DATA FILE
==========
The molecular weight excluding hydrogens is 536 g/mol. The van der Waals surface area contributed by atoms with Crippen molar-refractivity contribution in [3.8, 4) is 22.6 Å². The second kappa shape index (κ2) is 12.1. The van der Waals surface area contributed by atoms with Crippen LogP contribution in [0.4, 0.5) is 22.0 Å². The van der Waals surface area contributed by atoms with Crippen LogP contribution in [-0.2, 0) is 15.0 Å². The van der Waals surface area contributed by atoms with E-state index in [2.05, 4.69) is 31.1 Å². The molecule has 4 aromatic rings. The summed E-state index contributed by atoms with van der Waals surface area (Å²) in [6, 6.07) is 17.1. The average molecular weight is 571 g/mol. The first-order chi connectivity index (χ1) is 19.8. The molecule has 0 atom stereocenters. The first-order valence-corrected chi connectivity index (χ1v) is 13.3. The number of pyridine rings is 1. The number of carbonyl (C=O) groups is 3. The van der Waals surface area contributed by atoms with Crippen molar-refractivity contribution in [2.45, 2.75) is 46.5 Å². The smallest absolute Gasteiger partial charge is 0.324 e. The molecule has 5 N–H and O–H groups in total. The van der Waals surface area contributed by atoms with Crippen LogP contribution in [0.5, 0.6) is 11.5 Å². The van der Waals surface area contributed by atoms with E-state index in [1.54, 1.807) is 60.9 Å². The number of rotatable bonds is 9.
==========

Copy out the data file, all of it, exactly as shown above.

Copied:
The molecular weight excluding hydrogens is 536 g/mol. The van der Waals surface area contributed by atoms with Crippen molar-refractivity contribution in [3.8, 4) is 22.6 Å². The second kappa shape index (κ2) is 12.1. The van der Waals surface area contributed by atoms with Crippen LogP contribution in [0.4, 0.5) is 22.0 Å². The van der Waals surface area contributed by atoms with Crippen LogP contribution in [-0.2, 0) is 15.0 Å². The van der Waals surface area contributed by atoms with E-state index in [2.05, 4.69) is 31.1 Å². The molecule has 4 aromatic rings. The summed E-state index contributed by atoms with van der Waals surface area (Å²) in [6, 6.07) is 17.1. The average molecular weight is 571 g/mol. The first-order chi connectivity index (χ1) is 19.8. The molecule has 0 atom stereocenters. The first-order valence-corrected chi connectivity index (χ1v) is 13.3. The number of pyridine rings is 1. The number of carbonyl (C=O) groups is 3. The van der Waals surface area contributed by atoms with Crippen molar-refractivity contribution in [2.45, 2.75) is 46.5 Å². The smallest absolute Gasteiger partial charge is 0.324 e. The molecule has 5 N–H and O–H groups in total. The van der Waals surface area contributed by atoms with Crippen LogP contribution in [0.5, 0.6) is 11.5 Å². The van der Waals surface area contributed by atoms with E-state index in [1.54, 1.807) is 60.9 Å². The number of rotatable bonds is 9.